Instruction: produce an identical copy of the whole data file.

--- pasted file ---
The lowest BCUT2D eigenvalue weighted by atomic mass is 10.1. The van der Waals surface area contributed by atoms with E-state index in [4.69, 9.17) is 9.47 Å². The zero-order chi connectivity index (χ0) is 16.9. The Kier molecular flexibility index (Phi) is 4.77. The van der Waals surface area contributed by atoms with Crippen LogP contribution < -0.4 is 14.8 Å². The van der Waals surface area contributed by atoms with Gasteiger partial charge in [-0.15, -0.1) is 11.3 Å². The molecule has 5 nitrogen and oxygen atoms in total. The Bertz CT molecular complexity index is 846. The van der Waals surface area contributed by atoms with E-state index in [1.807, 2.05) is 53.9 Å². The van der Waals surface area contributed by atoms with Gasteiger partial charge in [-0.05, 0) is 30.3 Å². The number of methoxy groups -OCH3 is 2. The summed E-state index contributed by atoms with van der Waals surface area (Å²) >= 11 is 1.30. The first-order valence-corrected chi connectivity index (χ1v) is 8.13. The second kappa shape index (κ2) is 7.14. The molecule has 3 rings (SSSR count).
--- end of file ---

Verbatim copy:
The lowest BCUT2D eigenvalue weighted by atomic mass is 10.1. The van der Waals surface area contributed by atoms with E-state index in [4.69, 9.17) is 9.47 Å². The zero-order chi connectivity index (χ0) is 16.9. The Kier molecular flexibility index (Phi) is 4.77. The van der Waals surface area contributed by atoms with Crippen LogP contribution < -0.4 is 14.8 Å². The van der Waals surface area contributed by atoms with Gasteiger partial charge in [-0.15, -0.1) is 11.3 Å². The molecule has 5 nitrogen and oxygen atoms in total. The Bertz CT molecular complexity index is 846. The van der Waals surface area contributed by atoms with E-state index in [1.807, 2.05) is 53.9 Å². The van der Waals surface area contributed by atoms with Gasteiger partial charge in [-0.05, 0) is 30.3 Å². The number of methoxy groups -OCH3 is 2. The summed E-state index contributed by atoms with van der Waals surface area (Å²) >= 11 is 1.30. The first-order valence-corrected chi connectivity index (χ1v) is 8.13. The second kappa shape index (κ2) is 7.14. The molecule has 3 rings (SSSR count).